An Original Longboat Key Cottage Modernizes and Holds Onto Its History
Valerie Schneiderman first discovered Longbeach in 2012 and fell in love with the tiny historic community. “When we were looking, this north end of Longboat Key was for us,” she says. “The feel of it, the canals, the bay down the street, the walkability, the people and the mix of old and new.”
Schneiderman, her husband, Ross, and their dog, Baxter, eventually found a pecky cypress home, which is one of 13 Whitney Beach cottages built in the 1930s. Ranging from 1,200 to 1,400 square feet, these homes were originally built on the Gulf of Mexico for vacationing tourists and were moved across Gulf of Mexico Drive to Longbeach in the ’50s to avoid storms and flooding. The Schneidermans paid $620,000 for theirs in 2016 and moved there permanently in 2018.
Schneiderman liked the home’s imperfections. The cottage’s lines weren’t ruler straight, and there were uneven gaps between the hand-cut wall slats. But she also saw the limitations in the kitchen, a guest bathroom and in the use of old finishes.
Luckily, Schneiderman had restored a 220-year-old home in Ridgefield, Connecticut, before moving to the Village, so she knew how to make her new cottage work without moving or eliminating walls. As someone who loves to cook, she needed more counter space, so she raised the kitchen windows to allow for more prep and storage space. She replaced the impractical terracotta countertop tile with soapstone, added taupe and white-washed cabinets from Cucine Ricci, new appliances, open shelving and pantry space.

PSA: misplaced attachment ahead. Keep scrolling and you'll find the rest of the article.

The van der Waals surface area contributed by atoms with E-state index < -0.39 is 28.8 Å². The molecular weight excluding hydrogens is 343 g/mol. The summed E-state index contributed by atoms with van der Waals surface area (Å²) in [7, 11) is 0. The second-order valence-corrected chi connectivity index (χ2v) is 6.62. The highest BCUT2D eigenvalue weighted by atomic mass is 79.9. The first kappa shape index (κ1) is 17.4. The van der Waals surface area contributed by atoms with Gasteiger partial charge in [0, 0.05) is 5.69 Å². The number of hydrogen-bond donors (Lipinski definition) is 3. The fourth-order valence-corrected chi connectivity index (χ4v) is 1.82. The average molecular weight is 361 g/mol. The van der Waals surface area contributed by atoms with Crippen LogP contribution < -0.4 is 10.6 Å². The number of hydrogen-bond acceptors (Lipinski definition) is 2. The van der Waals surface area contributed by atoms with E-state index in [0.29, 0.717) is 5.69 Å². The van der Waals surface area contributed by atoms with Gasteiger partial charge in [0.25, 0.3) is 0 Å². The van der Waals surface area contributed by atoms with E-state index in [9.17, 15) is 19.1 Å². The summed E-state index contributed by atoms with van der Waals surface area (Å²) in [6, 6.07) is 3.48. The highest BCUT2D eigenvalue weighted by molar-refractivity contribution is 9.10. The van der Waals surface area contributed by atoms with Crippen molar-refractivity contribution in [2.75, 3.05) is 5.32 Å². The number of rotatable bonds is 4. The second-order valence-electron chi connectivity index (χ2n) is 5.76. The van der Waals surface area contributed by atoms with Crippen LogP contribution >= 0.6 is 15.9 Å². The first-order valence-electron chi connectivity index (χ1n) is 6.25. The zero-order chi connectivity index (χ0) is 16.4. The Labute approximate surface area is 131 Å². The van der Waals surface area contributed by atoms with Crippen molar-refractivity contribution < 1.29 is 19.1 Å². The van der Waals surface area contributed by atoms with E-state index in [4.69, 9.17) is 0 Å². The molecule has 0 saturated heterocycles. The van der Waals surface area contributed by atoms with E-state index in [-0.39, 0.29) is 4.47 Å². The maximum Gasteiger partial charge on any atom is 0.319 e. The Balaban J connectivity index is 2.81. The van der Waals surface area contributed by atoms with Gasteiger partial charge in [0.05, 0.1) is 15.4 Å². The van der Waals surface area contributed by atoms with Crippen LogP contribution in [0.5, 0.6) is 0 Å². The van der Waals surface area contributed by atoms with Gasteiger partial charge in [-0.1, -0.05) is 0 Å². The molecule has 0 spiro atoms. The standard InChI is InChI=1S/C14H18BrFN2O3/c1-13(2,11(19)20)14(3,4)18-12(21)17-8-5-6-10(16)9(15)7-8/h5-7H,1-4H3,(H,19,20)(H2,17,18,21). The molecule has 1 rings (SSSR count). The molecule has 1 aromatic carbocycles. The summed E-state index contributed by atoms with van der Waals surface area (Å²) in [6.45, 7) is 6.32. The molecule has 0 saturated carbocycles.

The guest bathroom was also updated. The old tub was removed to make way for a walk-in shower, and she added a new vanity. An old medicine cabinet embedded in the wall was removed, and the empty space was used for shelving.
The previous owner had added roughly 475 square feet to the cottage with a main bedroom, bathroom and laundry room and finished the walls in customary, modern-day orange peel. But because it felt out of character with the rest of the home, Schneiderman plastered over it and brought in tongue-in-groove wood for the bottom portion of the walls, trimmed out the windows, and added crown molding.
To make the small home more functional, Schneiderman added roughly 1,200 square feet of deck space, including a covered dining and lounge area. The new space connects the home’s main living area to a Florida back yard filled with mangroves, saw palms and sea grape. The space also overlooks the 10- by 26-square-foot pool she had sunken into a raised deck, since an in-ground pool isn’t an option when a home is steps from the shore. Made of cumaru wood, the decking tolerates the sun, salt and rain and weathers naturally. Replacing the lawn with all native landscaping keeps the design “in harmony with its surroundings,” she says.
Done in phases, the remodel has taken roughly two years and an estimated $400,000. But Schneiderman is considering one more big change. “We recognize what’s happening with global warming and sea level rise. We love this spot, and we want to stay here, so we’re looking at elevating it,” she says. And there’s a connection to history here, too. The owners of “Johnson & Son, Inc.” will take on the project—their grandfather moved the home the first time.